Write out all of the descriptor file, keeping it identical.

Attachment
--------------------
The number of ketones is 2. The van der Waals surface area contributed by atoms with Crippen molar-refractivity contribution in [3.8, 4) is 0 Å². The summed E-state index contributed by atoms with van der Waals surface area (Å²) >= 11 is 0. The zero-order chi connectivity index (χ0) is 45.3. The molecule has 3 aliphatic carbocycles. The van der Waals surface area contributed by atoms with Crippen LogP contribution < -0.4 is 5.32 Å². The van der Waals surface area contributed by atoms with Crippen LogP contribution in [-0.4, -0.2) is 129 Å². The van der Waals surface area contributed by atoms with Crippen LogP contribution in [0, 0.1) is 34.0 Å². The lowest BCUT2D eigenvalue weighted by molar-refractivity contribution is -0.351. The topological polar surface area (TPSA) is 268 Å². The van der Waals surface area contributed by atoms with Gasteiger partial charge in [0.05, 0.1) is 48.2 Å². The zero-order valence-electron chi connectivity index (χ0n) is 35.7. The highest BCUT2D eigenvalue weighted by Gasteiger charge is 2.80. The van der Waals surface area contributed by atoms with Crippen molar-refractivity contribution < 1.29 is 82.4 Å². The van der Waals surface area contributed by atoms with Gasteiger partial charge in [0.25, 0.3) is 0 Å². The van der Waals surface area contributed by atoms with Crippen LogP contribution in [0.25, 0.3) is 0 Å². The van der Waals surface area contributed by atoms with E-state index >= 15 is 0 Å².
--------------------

The number of ketones is 2. The van der Waals surface area contributed by atoms with Crippen molar-refractivity contribution in [3.8, 4) is 0 Å². The summed E-state index contributed by atoms with van der Waals surface area (Å²) >= 11 is 0. The zero-order chi connectivity index (χ0) is 45.3. The molecule has 3 aliphatic carbocycles. The van der Waals surface area contributed by atoms with Crippen LogP contribution < -0.4 is 5.32 Å². The van der Waals surface area contributed by atoms with Crippen LogP contribution in [-0.4, -0.2) is 129 Å². The van der Waals surface area contributed by atoms with Crippen LogP contribution in [0, 0.1) is 34.0 Å². The lowest BCUT2D eigenvalue weighted by molar-refractivity contribution is -0.351. The topological polar surface area (TPSA) is 268 Å². The van der Waals surface area contributed by atoms with Gasteiger partial charge in [0.05, 0.1) is 48.2 Å². The zero-order valence-electron chi connectivity index (χ0n) is 35.7. The highest BCUT2D eigenvalue weighted by Gasteiger charge is 2.80. The van der Waals surface area contributed by atoms with Crippen molar-refractivity contribution < 1.29 is 82.4 Å². The van der Waals surface area contributed by atoms with Gasteiger partial charge in [0.25, 0.3) is 0 Å². The van der Waals surface area contributed by atoms with Crippen LogP contribution in [0.25, 0.3) is 0 Å². The van der Waals surface area contributed by atoms with E-state index >= 15 is 0 Å².